Brian Greene added: “These particles are produced through high-energy collisions and exist only ephemerally; they are not constituents of anything we typically encounter. But even this is not quite the end of the story. Each of these particles has an antiparticle partner -a particle of identical mass but opposite in certain other respects such as its electric charge. When in contact, matter and antimatter can annihilate one another to produce pure energy – that’s why there is extremely little naturally occurring antimatter in the world around us. Physicists have recognized a pattern among these particles. The matter particles neatly fall into three groups, which are often called families. Each family contains two of the quarks, an electron or one of its cousins, and one of the neutrino species. The corresponding particle types across the three families have identical properties except for their mass, which grows larger in each successive family. The upshot is that physicists have now probed the structure of matter to scales of about a billionth of a billionth of a meter and shown that everything encountered to date – whether it occurs naturally or is produced artificially with giant atom-smashers – consists of some combination of particles from these three families and their antimatter partners. But why are there so many fundamental particles, especially when it seems that the great majority of things in the world around us need only electrons, up-quarks, and down-quarks? Why are there three families? Why not one family or four families or any other number? Why do the particles have a seemingly random spread of masses -why, for instance, does the tau weigh about 3,520 times as much as an electron? Why does the top quark weigh about 40,200 times as much an up-quark? These are such strange, seemingly random numbers. Did they occur by chance, by some divine choice, or is there a comprehensible scientific explanation for these fundamental features of our universe?” These simple questions are the fundamental questions, and it can very important and meaningful. In fact, many simple or obvious questions, are the fundamental questions or the most important questions. Anyway, the other experts say: “The Standard Model (formulated in 1970s) describes the universe in terms of Matter (fermions) and Force (bosons). The Standard Model is a mathematical theory that describes approximately 200 particles and their interactions using 17 fundamental particles, all of which are fermions or bosons: 6 quarks (fermions), 6 leptons (fermions), 4 force-carrying particles (bosons), and the Higgs boson. There are 4 known forces, each mediated by a fundamental particle (force-carrier particle): gravity (carrier: graviton), electromagnetic force (carrier: photon), Strong nuclear force (carrier: gluons), and Weak nuclear force (carrier: W and Z bosons). The graviton is not included in Standard Model (SM), and attempts to include gravity in the SM have failed. In fact, the SM falls short of being a complete theory of fundamental particles because it does not incorporate the physics of general relativity, such as gravitation, dark matter, and dark energy. The string theory, the M-theory, and other theories are more complete than the SM. The fundamental matter particles in the SM are quarks and leptons. Protons and neutrons are composites of quarks, whereas an electron is a lepton. A proton is 1,800 times more massive than an electron. Quarks are never found alone, whereas leptons never form composites. Properties of fundamental particles include spin, electrical charge, color charge, and mass. Composites made of quarks or anti-quarks are called hadrons. But ‘Dark Matter’ is not made of hadrons, and is speculated to be composed of neutrino-like neutralinos (leptons). The strong nuclear force acts on hadrons, but does not act on leptons. The weak nuclear force acts on both hadrons & leptons. Hadrons are “glued” together by gluons. The larger the number of gluons exchanged among quarks, the stronger the binding force. There are 6 flavors of quarks and 6 flavors of leptons, both grouped in 3 families. Above a certain critical temperature all particles are massless except the Higgs boson, that has been proposed to cause an interaction that causes particles to have mass. The standard model does suggest a mechanism by which particles acquire mass -the Higgs mechanism, named after the British physicist Peter Higgs. In 1960s, Peter Higgs and others proposed a mathematical theory to explain how particles obtain mass. The Higgs mechanism proposes that a so-called Higgs energy field exists everywhere in the universe. As particles zoom around in this field, they interact with Higgs bosons, and it gives them mass. Of course, the Standard Model cannot explain why a particle has a certain mass. For example, both the photon and the W particle are force carrier particles, but why is the photon massless and the W particle massive? In empty space, the Higgs field has an amplitude different from zero; i.e. a non-zero vacuum expectation value. The existence of this non-zero vacuum expectation plays a fundamental role. The Higgs boson has no spin and is its own antiparticle. According to Big Bang theory, the existing universe emerged from an explosion (in a vacuum) that occurred 13.7 billion years ago. The four forces were unified until 10−43 seconds after the Big Bang, after which first gravity and then strong nuclear force separated from the other two forces. At 10−12 seconds after the Big Bang electromagnetism separated from the weak nuclear force, and the universe was filled with a hot quark-gluon plasma that included leptons and antiparticles. At 10−6 seconds hadrons began to form. Most hadrons and anti-hadrons were eliminated by annihilation, leaving a small residue of hadrons by one second post-Big Bang. Between one and three seconds after Big Bang the universe was dominated by leptons/ anti-leptons until annihilation of these particles left only a small residue of leptons. The universe was dominated by photons created by all of the matter/ antimatter annihilations, and the predominance of matter over antimatter had been established. Between 3 and 20 minutes after the Big Bang protons and neutrons began to combine to form atomic nuclei. A plasma of electrons & nuclei existed for 300,000 years until the temperature dropped to 5,000ºC when hydrogen & helium atoms formed. Gravitational evidence suggests that dark matter is the dominant form of mass in the Universe. Dark matter reputedly caused hydrogen to coalesce into stars, and is a binding force in galaxies. Dark matter does not interact with the electromagnetic force, thus making it transparent and hard to detect, despite the fact that dark matter must permeate the galaxy. Unlike visible matter, dark matter is nonbaryonic – its composition is outside of the (unextended) Standard Model. Neutrinos may be a low-mass example of dark matter. The Standard Model is a good theory. But it does not explain everything. String Theory, M-Theory, and other theories explain more facts.”


Brian Greene adds: “Things become more complicated when we consider the forces of nature. One of these is the gravitational force. The other three are the electromagnetic force, the weak force, and the strong force. Gravity is the most familiar of the forces, being responsible for keeping us in orbit around the sun as well as for keeping our feet firmly planted on earth. The electromagnetic force is the next most familiar of the four. It is the force driving all of the conveniences of modern life – lights, TVs, telephones – and underlies the awesome might of lightning storms and the gentle touch of a human hand. The strong and the weak forces are the nuclear forces. The strong force is responsible for keeping quarks ‘glued’ together inside of protons and neutrons and keeping protons and neutrons tightly crammed together inside atomic nuclei. The weak force is best known as the force responsible for the radioactive decay of substances such as uranium [it causes transformation of protons to neutrons and vice-versa, along with other radioactive phenomena]. During the past century, physicists have found two features common to all these forces. First, at a microscopic level all the forces have an associated particle that you can think of as being the smallest packet or bundle of the force. If you fire a laser beam -an “electromagnetic ray gun” -you are firing a stream of photons. Similarly, the smallest constituents of weak and strong force fields are particles called weak gauge bosons and gluons. By 1984 experimenters had definitively established the existence and the detailed properties of these three kinds of force particles. Physicists believe that the gravitational force also has an associated particle – the graviton– but its existence has yet to be confirmed experimentally. The second common feature of the forces is that just as mass determines how gravity affects a particle, and electric charge determines how the electromagnetic force affects it, particles are endowed with certain amounts of “strong charge” and “weak charge” that determine how they are affected by the strong and weak forces. But as with particle masses, beyond the fact that experimental physicists have carefully measured these properties, no one has any explanation of why our universe is composed of these particular particles, with these particular masses and force charges. Notwithstanding their common features, an examination of the fundamental forces themselves serves only to compound the questions. Why, for instance, are there 4 fundamental forces? Why not 5 or 3 or perhaps only one? Why do the forces have such different properties? Why are the strong and weak forces confined to operate on microscopic scales while gravity and the electromagnetic force have an unlimited range of influence? And why is there such an enormous spread in the intrinsic strength of these forces? To appreciate this last question, imagine holding an electron in your left hand and another electron in your right hand and bringing these two identical electrically charged particles close together. Their mutual gravitational attraction will favor their getting closer while their electromagnetic repulsion will try to drive them apart. Which is stronger? There is no contest: The electromagnetic repulsion is about a million billion billion billion billion (10 to the 42th) times stronger! If your right bicep represents the strength of the gravitational force, then your left bicep would have to extend beyond the edge of the known universe to represent the strength of the electromagnetic force. The only reason the electromagnetic force does not completely overwhelm gravity in the world around us is that most things are composed of an equal amount of positive and negative electric charges whose forces cancel each other out. On the other hand, since gravity is always attractive, there are no analogous cancellations -more stuff means greater gravitational force. But fundamentally speaking, gravity is an extremely feeble force. Experiments also have shown that the strong force is about one hundred times as strong as the electromagnetic force and about one hundred thousand times as strong as the weak force. But where is the rationale – the raison d’etre – for our universe having these features? This is not a question borne of idle philosophizing about why certain details happen to be one way instead of another; the universe would be a vastly different place if the properties of the matter and force particles were even moderately changed. For example, were the mass of the electron a few times greater than it is, electrons and protons would tend to combine to form neutrons, gobbling up the nuclei of hydrogen and, again, disrupting the production of more complex elements. Stars rely upon fusion between stable nuclei and would not form with such alterations to fundamental physics. We could go on, but the idea is clear: the universe is the way it is because the matter and the force particles have the properties they do. But is there a scientific explanation for why they have these properties? String theory offers a powerful conceptual paradigm in which, for the first time, a framework for answering these questions has emerged. Let’s first get the basic idea. The above-mentioned particle are the “letters” of all matter. They appear to have no further internal substructure. But String theory proclaims otherwise. According to string theory, if we could examine these particles with even greater precision, we would find that each is not point-like, but instead consists of a tiny one-dimensional loop. Like an infinitely thin rubber band, each particle contains a vibrating, oscillating, dancing filament that physicists have named a string. This simple replacement of point-particle material constituents with strings resolves the incompatibility between quantum mechanics and general relativity. But it is only part of the reason string theory has generated such excitement. In Einstein’s day, the strong and the weak forces had not yet been discovered, but he found the existence of even two distinct forces -gravity and electromagnetism- deeply troubling. Einstein did not accept that nature is founded on such an extravagant design. This launched his thirty-year voyage in search of the so-called unified field theory that he hoped would show that these two forces are really manifestations of one grand underlying principle. This quixotic quest isolated Einstein from the mainstream of physics, which, understandably, was far more excited about delving into the newly emerging framework of quantum mechanics. He wrote to a friend in the early 1940s, ‘I have become a lonely old chap who is mainly known because he doesn’t wear socks and who is exhibited as a curiosity on special occasions.’ Einstein was simply ahead of his time. More than half a century later, his dream of a unified theory has become the Holy Grail of modern physics. And a sizeable part of the physics and mathematics community is becoming increasingly convinced that string theory may provide the answer. From one principle -that everything at its most microscopic level consists of combinations of vibrating strands -string theory provides a single explanatory framework capable of encompassing all forces and all matter. String theory proclaims, for instance, that the observed particle properties are a reflection of the various ways in which a string can vibrate. Just as the strings on a violin or on a piano have resonant frequencies at which they prefer to vibrate – patterns that our ears sense as various musical notes and their higher harmonics -the same holds true for the loops of string theory. But rather than producing musical notes, each of the preferred patterns of vibration of a string in string theory appears as a particle whose mass and force charges are determined by the string’s oscillatory pattern. The electron is a string vibrating one way, the up-quark is a string vibrating another way, and so on. Far from being a collection of chaotic experimental facts, particle properties in string theory are the manifestation of one and the same physical feature: the resonant patterns of vibration -the music, so to speak- of fundamental loops of string. The same idea applies to the forces.”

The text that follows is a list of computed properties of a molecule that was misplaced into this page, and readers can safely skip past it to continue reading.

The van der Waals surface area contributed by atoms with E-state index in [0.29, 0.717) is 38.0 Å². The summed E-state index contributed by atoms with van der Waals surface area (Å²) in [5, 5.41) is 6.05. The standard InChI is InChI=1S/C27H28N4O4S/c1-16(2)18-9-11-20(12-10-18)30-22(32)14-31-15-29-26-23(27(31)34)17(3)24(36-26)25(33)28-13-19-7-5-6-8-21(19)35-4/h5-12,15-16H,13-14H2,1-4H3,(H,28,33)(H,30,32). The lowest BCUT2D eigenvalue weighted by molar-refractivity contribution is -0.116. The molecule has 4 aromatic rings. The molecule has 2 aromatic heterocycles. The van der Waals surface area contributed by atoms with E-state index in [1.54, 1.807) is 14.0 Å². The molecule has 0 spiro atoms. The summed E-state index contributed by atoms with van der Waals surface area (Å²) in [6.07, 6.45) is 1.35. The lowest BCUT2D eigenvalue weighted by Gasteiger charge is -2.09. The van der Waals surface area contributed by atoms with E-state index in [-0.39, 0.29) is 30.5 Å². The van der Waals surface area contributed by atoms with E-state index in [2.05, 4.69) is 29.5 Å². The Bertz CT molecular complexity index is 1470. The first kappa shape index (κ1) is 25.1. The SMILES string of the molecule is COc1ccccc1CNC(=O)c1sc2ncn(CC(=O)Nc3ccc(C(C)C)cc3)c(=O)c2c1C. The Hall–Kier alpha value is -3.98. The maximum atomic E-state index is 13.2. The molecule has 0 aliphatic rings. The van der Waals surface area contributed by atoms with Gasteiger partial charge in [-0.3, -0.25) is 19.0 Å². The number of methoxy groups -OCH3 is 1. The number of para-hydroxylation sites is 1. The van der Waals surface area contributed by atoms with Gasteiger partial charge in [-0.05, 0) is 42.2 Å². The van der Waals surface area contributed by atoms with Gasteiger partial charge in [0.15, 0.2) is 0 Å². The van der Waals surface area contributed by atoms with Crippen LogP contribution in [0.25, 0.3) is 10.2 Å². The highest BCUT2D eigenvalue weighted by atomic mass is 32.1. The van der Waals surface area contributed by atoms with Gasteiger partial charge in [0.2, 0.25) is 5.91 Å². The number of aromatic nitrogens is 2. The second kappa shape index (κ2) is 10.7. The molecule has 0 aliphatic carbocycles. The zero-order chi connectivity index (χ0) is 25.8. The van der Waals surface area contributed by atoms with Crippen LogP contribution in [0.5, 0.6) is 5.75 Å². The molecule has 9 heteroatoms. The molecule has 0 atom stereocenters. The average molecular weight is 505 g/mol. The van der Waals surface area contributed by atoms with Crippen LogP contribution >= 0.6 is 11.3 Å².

For more information:

[1] ParticleAdventure.org , a good website about the Standard Model and, the Fundamental particles.

[2] “The Elegant Universe”, by Brian Greene. A great popular book for all people, about the String Theory, Standard Model, fundamental particles, and modern Physics.

[3] A very brief but good illustration about Standard Model.